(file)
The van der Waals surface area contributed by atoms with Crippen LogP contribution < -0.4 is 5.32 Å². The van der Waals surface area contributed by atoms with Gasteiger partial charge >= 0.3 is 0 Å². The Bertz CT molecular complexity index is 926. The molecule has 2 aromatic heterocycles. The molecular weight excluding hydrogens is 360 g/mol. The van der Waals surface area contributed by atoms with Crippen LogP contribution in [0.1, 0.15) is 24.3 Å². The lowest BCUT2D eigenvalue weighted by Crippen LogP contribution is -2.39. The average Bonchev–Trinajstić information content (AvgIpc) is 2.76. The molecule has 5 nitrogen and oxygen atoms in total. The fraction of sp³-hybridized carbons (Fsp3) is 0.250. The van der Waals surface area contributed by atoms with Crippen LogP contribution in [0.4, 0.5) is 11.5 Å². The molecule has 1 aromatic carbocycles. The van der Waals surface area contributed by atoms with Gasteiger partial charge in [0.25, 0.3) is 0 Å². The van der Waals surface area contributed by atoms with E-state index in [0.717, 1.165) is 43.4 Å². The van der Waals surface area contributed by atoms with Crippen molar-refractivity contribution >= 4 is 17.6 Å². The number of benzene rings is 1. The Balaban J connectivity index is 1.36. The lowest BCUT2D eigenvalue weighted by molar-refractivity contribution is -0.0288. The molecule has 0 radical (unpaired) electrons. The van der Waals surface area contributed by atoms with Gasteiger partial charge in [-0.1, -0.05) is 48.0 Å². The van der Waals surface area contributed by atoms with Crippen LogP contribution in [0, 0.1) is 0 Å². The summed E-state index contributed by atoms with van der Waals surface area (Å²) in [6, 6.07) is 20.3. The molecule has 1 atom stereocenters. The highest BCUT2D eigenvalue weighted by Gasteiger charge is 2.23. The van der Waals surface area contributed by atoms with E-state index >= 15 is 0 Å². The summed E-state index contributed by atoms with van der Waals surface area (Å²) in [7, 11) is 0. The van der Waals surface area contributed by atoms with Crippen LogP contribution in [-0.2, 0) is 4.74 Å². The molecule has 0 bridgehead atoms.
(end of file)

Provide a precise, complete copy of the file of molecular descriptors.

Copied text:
The van der Waals surface area contributed by atoms with Crippen LogP contribution < -0.4 is 5.32 Å². The van der Waals surface area contributed by atoms with Gasteiger partial charge >= 0.3 is 0 Å². The Bertz CT molecular complexity index is 926. The molecule has 2 aromatic heterocycles. The molecular weight excluding hydrogens is 360 g/mol. The van der Waals surface area contributed by atoms with Crippen LogP contribution in [0.1, 0.15) is 24.3 Å². The lowest BCUT2D eigenvalue weighted by Crippen LogP contribution is -2.39. The average Bonchev–Trinajstić information content (AvgIpc) is 2.76. The molecule has 5 nitrogen and oxygen atoms in total. The fraction of sp³-hybridized carbons (Fsp3) is 0.250. The van der Waals surface area contributed by atoms with Crippen LogP contribution in [0.4, 0.5) is 11.5 Å². The molecule has 1 aromatic carbocycles. The van der Waals surface area contributed by atoms with Gasteiger partial charge in [0.25, 0.3) is 0 Å². The van der Waals surface area contributed by atoms with E-state index in [0.717, 1.165) is 43.4 Å². The van der Waals surface area contributed by atoms with Crippen molar-refractivity contribution >= 4 is 17.6 Å². The number of benzene rings is 1. The Balaban J connectivity index is 1.36. The lowest BCUT2D eigenvalue weighted by molar-refractivity contribution is -0.0288. The molecule has 0 radical (unpaired) electrons. The van der Waals surface area contributed by atoms with Gasteiger partial charge in [-0.1, -0.05) is 48.0 Å². The van der Waals surface area contributed by atoms with Crippen LogP contribution in [0, 0.1) is 0 Å². The summed E-state index contributed by atoms with van der Waals surface area (Å²) in [6, 6.07) is 20.3. The molecule has 1 atom stereocenters. The highest BCUT2D eigenvalue weighted by Gasteiger charge is 2.23. The van der Waals surface area contributed by atoms with E-state index >= 15 is 0 Å². The summed E-state index contributed by atoms with van der Waals surface area (Å²) in [7, 11) is 0. The van der Waals surface area contributed by atoms with Crippen LogP contribution in [-0.2, 0) is 4.74 Å². The molecule has 0 bridgehead atoms.